If you have time to indulge in a longer post-run yoga session than the 7 minute sequence I’ve already provided, try this series of postures. If some of the poses are too difficult for you, skip them for now. It might also be time to develop a regular practice privately or in a group setting to work towards being able to master the postures you are having trouble with. One way or another, you can still get extraordinary benefits from any one of the poses offered here and you can always refer to the shorter and less advanced Yoga For Runners 7 Minute sequence already posted.

*As in all yoga sequences, be sure to do each pose on both sides if one leg is forward or in a standing balance. View slide below for postures.

Download this sequence to save to your Ipad, cell phone, or computer here.

Child’s Pose– I like to see what my breath is like after a good cardio workout and this posture immediately begins the process of opening and relaxing the muscles of the entire back.

Up Cat/Down Cat– 3x. Running causes spinal stiffness and these movements help to reduce residual mobility limitations of the spine.

Down Dog– Stretches the entire back of the legs including hamstrings, back of knees, calves and the Achilles tendon, as well as the ball of the foot and toes, which also take a beating from running.

Vinyasa– Opens up shoulders and back which tend to tighten due to the repetitive arm swinging that running requires. Tones arms and shoulders.

Low Lunge– Begins to stretch into the hip flexors and aligns the ankle, knee, and hip joints.

Low Lunge to Forward Bend Over One Leg on Breath– 3x. Contracts and releases hamstrings; hold last one and flex front foot to get deeper into calf and Achilles tendon.

Forward Bend– Opens and relaxes most muscles along the spine and stretches the hamstrings. Bend your knees if your legs are tight or your lower back is tight.

Prepare Pose to Forward Bend– 3x. Brings breath, extension, and movement to the spine.

Extended Mountain– Stretches arms, upper back, and shoulders while elevating breath to the top of the lungs.

Mountain– Allows you to find correct standing posture lining up the 7 segments of your body (legs, pelvic bowl, core, rib cage and arms, neck, head, and crown of head).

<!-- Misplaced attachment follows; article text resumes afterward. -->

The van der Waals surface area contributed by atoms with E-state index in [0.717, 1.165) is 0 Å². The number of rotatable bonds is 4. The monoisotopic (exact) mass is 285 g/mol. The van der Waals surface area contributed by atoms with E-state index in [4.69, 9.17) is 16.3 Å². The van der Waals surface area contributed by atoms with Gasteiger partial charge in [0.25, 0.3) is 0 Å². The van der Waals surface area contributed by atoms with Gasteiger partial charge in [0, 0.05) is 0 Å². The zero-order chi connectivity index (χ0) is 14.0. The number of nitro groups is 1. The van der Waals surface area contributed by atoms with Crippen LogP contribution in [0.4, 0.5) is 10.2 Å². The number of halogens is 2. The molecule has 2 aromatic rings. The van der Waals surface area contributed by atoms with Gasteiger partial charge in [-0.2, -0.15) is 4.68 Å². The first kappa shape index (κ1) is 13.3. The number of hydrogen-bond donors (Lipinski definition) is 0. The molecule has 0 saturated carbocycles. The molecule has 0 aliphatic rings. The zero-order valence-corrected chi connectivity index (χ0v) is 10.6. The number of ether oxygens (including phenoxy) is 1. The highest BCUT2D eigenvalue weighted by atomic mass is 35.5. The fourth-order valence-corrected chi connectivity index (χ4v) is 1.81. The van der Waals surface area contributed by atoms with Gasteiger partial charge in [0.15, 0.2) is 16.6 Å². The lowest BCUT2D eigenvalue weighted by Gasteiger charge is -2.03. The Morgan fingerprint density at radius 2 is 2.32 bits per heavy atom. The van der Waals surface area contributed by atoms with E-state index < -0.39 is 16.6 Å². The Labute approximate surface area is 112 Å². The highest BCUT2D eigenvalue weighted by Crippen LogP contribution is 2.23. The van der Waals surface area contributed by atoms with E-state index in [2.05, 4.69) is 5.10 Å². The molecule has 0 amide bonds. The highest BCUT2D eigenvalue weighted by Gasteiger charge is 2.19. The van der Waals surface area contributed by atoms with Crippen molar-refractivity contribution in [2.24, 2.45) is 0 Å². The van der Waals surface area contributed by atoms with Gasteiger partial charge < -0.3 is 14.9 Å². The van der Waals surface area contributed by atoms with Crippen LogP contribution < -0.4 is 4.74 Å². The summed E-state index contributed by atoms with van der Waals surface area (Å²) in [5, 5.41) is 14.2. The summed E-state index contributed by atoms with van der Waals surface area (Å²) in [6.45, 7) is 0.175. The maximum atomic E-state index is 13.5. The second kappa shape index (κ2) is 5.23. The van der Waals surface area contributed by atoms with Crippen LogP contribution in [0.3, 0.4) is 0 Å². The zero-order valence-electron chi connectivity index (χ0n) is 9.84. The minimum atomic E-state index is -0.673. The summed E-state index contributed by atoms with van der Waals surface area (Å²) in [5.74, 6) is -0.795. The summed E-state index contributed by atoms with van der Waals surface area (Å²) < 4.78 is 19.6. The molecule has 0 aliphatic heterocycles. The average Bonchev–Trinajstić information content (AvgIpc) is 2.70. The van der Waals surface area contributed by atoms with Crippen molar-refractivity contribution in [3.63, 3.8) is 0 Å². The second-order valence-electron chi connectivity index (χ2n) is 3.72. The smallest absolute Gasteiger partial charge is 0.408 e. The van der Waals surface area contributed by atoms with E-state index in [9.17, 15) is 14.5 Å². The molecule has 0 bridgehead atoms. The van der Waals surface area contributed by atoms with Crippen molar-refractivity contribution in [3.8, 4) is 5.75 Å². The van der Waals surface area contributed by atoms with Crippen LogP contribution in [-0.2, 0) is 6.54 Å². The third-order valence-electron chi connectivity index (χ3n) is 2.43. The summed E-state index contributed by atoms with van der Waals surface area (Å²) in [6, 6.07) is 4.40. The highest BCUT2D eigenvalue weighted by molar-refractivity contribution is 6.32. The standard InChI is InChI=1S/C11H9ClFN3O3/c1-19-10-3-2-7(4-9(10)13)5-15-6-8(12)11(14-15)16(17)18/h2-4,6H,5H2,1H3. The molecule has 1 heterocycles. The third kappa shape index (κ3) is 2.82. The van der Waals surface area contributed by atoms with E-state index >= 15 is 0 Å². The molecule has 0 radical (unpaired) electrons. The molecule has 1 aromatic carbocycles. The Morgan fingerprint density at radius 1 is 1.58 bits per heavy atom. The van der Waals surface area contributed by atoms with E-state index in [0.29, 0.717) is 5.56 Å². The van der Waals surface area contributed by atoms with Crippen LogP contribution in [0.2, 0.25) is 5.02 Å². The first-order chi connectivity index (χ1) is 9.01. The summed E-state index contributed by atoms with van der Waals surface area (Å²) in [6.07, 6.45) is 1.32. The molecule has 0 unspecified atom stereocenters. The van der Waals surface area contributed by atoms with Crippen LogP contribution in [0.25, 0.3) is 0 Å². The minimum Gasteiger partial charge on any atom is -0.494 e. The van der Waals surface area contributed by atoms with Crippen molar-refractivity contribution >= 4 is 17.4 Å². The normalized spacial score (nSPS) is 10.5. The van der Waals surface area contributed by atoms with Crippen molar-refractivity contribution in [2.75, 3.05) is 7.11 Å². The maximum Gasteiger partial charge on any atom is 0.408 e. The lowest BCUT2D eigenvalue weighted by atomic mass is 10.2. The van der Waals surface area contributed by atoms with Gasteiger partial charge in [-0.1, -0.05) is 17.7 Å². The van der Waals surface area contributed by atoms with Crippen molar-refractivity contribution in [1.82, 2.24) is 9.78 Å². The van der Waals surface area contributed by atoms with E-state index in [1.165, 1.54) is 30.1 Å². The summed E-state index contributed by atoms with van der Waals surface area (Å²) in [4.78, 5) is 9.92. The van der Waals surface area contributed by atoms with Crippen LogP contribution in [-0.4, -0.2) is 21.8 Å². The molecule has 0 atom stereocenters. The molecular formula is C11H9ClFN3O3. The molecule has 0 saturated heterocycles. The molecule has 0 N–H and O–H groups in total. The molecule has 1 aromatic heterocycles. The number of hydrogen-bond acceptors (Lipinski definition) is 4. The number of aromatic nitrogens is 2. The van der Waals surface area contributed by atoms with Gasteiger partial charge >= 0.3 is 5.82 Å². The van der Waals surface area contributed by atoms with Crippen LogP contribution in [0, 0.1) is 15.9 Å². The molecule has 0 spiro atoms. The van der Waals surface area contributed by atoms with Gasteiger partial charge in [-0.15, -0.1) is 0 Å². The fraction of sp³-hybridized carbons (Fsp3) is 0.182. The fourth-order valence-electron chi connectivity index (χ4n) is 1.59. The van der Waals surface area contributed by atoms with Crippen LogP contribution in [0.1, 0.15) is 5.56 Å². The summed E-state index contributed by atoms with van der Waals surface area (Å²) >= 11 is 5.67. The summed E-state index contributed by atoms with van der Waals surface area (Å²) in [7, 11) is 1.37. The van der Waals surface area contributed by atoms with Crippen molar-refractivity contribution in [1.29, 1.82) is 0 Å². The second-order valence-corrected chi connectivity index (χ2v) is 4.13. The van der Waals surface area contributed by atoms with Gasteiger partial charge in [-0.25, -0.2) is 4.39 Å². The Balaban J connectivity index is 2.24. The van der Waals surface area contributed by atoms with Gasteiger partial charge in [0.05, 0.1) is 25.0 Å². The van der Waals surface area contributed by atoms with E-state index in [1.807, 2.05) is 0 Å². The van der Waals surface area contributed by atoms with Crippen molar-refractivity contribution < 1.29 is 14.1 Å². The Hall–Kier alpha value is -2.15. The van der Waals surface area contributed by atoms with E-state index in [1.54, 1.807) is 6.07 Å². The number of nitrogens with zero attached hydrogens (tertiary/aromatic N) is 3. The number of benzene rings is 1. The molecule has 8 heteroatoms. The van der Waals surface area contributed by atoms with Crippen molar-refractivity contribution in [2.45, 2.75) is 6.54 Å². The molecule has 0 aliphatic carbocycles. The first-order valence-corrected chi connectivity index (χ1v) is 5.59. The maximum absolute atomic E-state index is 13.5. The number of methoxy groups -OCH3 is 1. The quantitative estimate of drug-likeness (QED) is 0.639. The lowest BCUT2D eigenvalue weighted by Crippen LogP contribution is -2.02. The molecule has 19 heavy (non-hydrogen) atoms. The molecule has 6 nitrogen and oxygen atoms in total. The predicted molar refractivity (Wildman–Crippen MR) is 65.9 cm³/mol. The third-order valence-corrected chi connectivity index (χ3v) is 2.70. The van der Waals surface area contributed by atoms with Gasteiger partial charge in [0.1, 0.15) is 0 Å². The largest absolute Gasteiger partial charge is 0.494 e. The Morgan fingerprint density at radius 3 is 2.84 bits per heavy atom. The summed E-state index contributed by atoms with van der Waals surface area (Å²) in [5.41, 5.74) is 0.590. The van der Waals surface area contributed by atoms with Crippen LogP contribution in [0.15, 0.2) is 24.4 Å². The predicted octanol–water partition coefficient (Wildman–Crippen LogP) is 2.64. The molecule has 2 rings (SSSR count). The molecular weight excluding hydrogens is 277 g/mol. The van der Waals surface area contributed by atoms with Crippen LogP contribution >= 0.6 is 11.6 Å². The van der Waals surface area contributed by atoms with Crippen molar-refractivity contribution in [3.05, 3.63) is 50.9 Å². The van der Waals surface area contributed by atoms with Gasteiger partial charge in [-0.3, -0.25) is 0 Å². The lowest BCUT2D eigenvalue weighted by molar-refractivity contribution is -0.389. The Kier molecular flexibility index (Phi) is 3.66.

Blown Palm– 2x each side. Stretches the sides of the torso and hips as well as the outer quadricep muscles.

Sun Salutation As– 3x. Engages, strengthens, and stretches the whole body.

Step to Side

Triangle– Releases and opens upper inner hamstrings of front leg and the muscles atop the outer hip of the back leg. Add a half bind to open shoulder and then extend arm along side ear palm facing down for a deeper lateral stretch of  top hip and intercostal muscles.

Fan: Opens hamstrings, back body, and releases shoulders.


Dancer– Opens hip flexor and groins. Use the wall to modify placing front hand above head height to stabilize you.

Standing Angle to Knee– Stretches glutes, outer hip, knee. Place hands on wall to modify.

Sun Salutation to Down Dog– Opens, brings movement, tones and stretches the entire body while building a lot of heat.

Modified Twisting Side Angle – Engages spinal rotation bringing movement to the vertebrae and muscles along the spine. Stretches hip flexors, quads, and hamstrings. Opens outer shoulder and the chest.

Down Dog

Bridge/ Full Wheel (optional for the advanced yogi): Stretches the following muscles: quads, hip flexors, shoulders, chest, intercostals, abdominals, and increases flexibility of back body.

Seated Forward Bend Over 1 Leg- Opens the underside of legs and the entire back (touch finger tips to shin or use a strap around balls of feet to modify)

Seated Forward Bend– Lengthens muscles of the whole back (touch finger tips to shins or use strap around balls of feet to modify).

Reclined Hand to Toe– The ultimate stretch for hamstrings and hips (use strap around foot to modify).

Corpse-Pure relaxation. Balances out nervous system.